Judges who fail to deliver verdicts timeously are outed
Judges Anton van Zyl, Siraj Desai and Jacqueline Henriques delayed decisions
A judgment in the Pietermaritzburg High Court of KwaZulu-Natal has been outstanding for more than six years, according to a list of late reserved judgments as of December 31 2018.
The list was published by the Office of the Chief Justice (OCJ) on March 20.
According to the judicial norms and standards laid out in 2014 by Chief Justice Mogoeng Mogoeng, judges are expected to deliver judgments within three months of the last hearing.
Yet the December list records 87 judgments that had been reserved for more than six months, seven of which were more than two years overdue.
Among the 87 late reserved judgments, Judge Anton van Zyl of Pietermaritzburg High Court was responsible for four overdue judgments, including one that was reserved for judgment five years ago, and another six years ago.
According to judicial spokesperson Nathi Mncube, Van Zyl has been reported to the Judicial Complaints Commission, along with Judge Siraj Desai, who had three late judgments totalling to four years overdue, and Judge Jacqueline Henriques, who had eight totalling to 13 years.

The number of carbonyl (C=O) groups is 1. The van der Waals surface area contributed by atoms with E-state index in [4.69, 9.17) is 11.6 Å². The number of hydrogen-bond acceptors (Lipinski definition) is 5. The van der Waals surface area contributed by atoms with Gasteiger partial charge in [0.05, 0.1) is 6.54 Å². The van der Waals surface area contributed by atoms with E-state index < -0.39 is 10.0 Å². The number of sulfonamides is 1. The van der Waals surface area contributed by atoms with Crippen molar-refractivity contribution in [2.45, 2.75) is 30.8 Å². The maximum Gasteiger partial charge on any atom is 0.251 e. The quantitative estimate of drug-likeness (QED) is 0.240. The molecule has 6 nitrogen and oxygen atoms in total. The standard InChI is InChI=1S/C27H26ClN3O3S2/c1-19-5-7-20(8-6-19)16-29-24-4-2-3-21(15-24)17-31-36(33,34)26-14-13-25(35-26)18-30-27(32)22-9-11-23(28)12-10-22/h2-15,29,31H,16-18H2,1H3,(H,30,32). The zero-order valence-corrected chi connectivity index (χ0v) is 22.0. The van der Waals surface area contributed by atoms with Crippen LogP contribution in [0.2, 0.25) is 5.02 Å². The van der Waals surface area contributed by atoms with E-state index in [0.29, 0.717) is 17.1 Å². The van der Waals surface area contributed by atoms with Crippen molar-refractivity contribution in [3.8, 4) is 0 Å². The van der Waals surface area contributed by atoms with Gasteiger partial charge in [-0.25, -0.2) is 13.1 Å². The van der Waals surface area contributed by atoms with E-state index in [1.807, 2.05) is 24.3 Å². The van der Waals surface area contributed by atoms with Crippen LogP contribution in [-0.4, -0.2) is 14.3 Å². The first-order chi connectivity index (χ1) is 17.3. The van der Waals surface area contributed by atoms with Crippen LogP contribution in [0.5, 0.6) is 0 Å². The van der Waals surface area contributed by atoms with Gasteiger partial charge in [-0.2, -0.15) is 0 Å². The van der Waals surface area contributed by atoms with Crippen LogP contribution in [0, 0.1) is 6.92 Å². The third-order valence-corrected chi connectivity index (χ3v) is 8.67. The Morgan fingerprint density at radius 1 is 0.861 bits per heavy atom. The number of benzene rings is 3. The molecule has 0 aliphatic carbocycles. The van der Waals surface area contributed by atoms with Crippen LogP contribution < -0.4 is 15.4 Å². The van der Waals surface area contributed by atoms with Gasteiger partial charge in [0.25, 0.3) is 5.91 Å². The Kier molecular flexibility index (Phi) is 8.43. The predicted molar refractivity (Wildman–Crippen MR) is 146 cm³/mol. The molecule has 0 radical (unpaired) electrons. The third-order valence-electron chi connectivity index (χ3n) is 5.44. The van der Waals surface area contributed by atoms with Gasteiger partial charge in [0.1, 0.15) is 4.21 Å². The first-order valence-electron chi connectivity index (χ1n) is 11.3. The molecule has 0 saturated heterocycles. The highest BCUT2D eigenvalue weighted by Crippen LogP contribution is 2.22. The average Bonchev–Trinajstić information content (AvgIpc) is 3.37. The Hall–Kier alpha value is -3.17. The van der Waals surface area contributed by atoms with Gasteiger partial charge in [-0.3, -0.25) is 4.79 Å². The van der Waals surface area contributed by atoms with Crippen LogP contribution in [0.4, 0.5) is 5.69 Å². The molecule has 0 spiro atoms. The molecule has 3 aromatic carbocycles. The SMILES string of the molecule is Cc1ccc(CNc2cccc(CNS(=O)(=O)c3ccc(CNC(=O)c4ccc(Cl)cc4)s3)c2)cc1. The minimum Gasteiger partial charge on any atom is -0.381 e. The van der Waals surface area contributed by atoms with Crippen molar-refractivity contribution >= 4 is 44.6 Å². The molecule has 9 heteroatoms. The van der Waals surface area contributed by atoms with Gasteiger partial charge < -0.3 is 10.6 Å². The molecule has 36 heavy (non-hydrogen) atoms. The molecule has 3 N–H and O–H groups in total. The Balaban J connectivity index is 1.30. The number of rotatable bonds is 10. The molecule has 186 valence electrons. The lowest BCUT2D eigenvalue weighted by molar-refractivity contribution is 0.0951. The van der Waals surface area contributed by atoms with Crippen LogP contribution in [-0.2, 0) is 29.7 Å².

Mcnube wrote to GroundUp: “Should a judgment remain outstanding the judge president’s, as head of the court, only recourse is to refer a complaint to the judicial complaints commission (JCC) of the JSC.”
Acting Judge Keith Engers of the Western Cape High Court has been reported to the bar council, and will not be invited back to act in the division, according to Judge President John Hlophe.
Engers was responsible for five of the 13 judgments older than six months in the Western Cape High Court as of February 14. Engers’ five late judgments total to more than five years overdue, the latest being reserved since October 2017.
The list also shows that Judge Dephney Mahosi of the Johannesburg Labour Court was responsible for the highest number of late reserved judgments, at 15.
The Johannesburg Labour Court had the most outstanding judgments at 29 out of all the listed courts, followed by the Western Cape High Court at 12.
The Judge Presidents of the Western Cape, KZN, Labour, and Labour Appeal Courts responded with the following comment: “On all reserved judgments outstanding for longer than 3 months, the Judge President has engaged the relevant judge with the aim of finding ways in which they could be supported in order to allow them to finalise their judgment. This involves not assigning additional matters to the judge in question.”
Judges are honour bound to inform their judge presidents of their reserved judgments but this is not compulsory. It is therefore possible that as of December 31 more than 87 reserved judgments had been outstanding for more than six months.
Also, GroundUp does not have data on judgments that have been outstanding for more than three but fewer than six months, which are also late according to the judicial norm.